There’s more to Google Calendar (GCal) (s goog) than meets the eye. At first glance, it seems no different from the printed desktop calendars that used to dominate employee desks. You input your tasks, appointments, and other commitments on their designated dates and refer to the calendar every day. The difference is that with Google Calendar, even the smallest tweak can change it from a simple list of appointments to a comprehensive business tool. Here are some ideas you can start with.
Customize Your Calendar
Like most apps, GCal isn’t “one size fits all”. You can customize several elements to make the calendar fit your needs. Here are some settings you can change:
- Custom views. By default, GCal gives you the following views: Day, Week, and Month. The day and week views can be too short for some, while the month view can be too long for others. You can create a custom calendar view by going to Settings > Custom View and select anything from two days to four weeks.
- Multiple timezones. Since most web workers have professional contacts all over the globe, it might be a good idea to include multiple timezones in your calendar. Just remember that you need to use the Day or Week views to see the timezones compared side-by-side.
Aesthetics. Apart from the color of each calendar you set up, you can’t really change much of the visuals within GCal itself. Here are some alternative ways to change the calendar’s look and layout:
- Helvetical. For a minimalist calendar design, you can install Ad Taylor’s Helvetical user script which gives GCal a simpler, cleaner look. If you’re working with a small monitor or a netbook, keep in mind that the large Helvetical header may lessen your usable screen area.
- Better GCal. This add-on by Gina Trapani is handy for netbook users, as it allows you to collapse the header and the right sidebar, which is handy if you want to install some GCal gadgets but can’t afford to have them hog your screen. It also comes with a sleek gray skin for your GCal interface. I can’t seem to get some of the other features to work, though.
Use Your Calendar as a To-do List
This may seem like common sense — after all, many people use Google Calendar to record their tasks. But my approach helps to keep me organized and gives me a sense of accomplishment.
I created a new calendar and named it “Done”. Whenever I’m finished with an item on my list, I simply transfer it to the “Done” calendar. This calendar is hidden, so if I do all my assigned tasks for the day, my agenda for the day becomes clear and empty, giving me the same feeling of accomplishment when I achieve Inbox Zero.
To add a bit of fun, I uploaded a background image so that when my schedule clears, I can see the word “Done!” for that day (see screenshot below).You can upload your own image for this purpose via Settings > General > Calendar Background.
Use GCal an an Appointment Scheduler
It’s easy to book appointments with Google Calendar if your clients and colleagues have Google accounts, but what if they don’t? Some third-party tools can help:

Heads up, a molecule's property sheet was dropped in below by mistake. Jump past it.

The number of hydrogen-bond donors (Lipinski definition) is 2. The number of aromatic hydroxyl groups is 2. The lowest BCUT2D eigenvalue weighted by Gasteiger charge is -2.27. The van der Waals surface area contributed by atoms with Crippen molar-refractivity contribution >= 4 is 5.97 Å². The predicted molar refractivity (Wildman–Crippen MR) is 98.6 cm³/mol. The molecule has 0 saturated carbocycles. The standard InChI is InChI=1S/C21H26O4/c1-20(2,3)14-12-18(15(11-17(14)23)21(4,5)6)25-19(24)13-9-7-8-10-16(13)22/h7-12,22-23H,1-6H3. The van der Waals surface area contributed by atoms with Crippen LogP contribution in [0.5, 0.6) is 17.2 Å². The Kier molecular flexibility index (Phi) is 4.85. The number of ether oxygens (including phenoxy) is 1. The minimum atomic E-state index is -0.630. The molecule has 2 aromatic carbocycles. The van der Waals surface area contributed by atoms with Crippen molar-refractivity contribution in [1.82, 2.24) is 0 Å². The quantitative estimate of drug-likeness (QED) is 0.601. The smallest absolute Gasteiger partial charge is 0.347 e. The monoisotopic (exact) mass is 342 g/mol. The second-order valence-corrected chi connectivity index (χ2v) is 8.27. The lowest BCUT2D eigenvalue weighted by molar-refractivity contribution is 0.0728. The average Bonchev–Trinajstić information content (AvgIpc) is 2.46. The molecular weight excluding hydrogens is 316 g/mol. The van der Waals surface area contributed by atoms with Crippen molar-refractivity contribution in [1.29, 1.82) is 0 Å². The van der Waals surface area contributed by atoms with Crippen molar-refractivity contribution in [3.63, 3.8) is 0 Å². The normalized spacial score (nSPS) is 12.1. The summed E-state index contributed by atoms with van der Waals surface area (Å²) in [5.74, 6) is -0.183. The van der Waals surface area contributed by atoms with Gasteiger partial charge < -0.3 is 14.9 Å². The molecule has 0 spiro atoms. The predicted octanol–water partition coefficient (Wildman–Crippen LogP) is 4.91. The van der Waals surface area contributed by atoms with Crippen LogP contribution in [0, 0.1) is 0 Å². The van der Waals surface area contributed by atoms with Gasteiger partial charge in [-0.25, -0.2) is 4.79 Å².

- Darrell reviewed ScheduleOnce a few months ago, and the Firefox add-on can be found here.
- Earlier this month, Simon brought our attention to the Setster widget, which you can set up on your web site for appointment booking. You can integrate this with your Google Calendar.
Use GCal For Invoicing
If you want to use Google Calendar for invoicing, you can do so with Google Calendar Invoice Creator, a free Adobe Air (s adbe) application. To see how it works, check out the review and tutorial that Thursday wrote. gTime is a similar application, but you only need your web browser to use it.
GCal + Google Docs + Gmail = Collaboration
Apart from just scheduling meetings, you can also use a combination of GCal, Google Docs and Gmail for minimalist project management. The calendar sharing option makes this possible.
Here’s an example: When there’s a new design project for my team, I add a new event on our shared calendar and invite them all to it. I’ve enabled the “Attach Google Docs” feature from Google Calendar Labs, so I have the option of adding a design brief that everyone can refer to (see screenshot below). Unlike using Google Docs by itself, this allows you to attach group-wide email reminders and deadlines to your files. Just remember to share both the calendar and the file.
Also, if you need to add a calendar item while reading your email, simply click on the “More Actions” button, then “Create Event”. Gmail Labs also has Google Calendar and Google Docs gadgets for your sidebar if you need to refer to them often in one interface.
Integrating these three apps isn’t necessary if you already have existing, more robust collaboration software. But if your team is hesitant to use new tools or if you can’t afford to pay extra fees, this simple freebie approach is worth a try.
Search for Past Events
The search function is Google Calendar’s simplest and most overlooked feature. It comes in handy if you want to know the last time you did something, whether it’s a maintenance task for your car, cleaning up your hard drive, or sending greeting cards to your clients. Google’s own Matt Cutts uses this feature to keep track of his haircuts.
How do you use Google Calendar? Do you customize it in any way to suit your needs?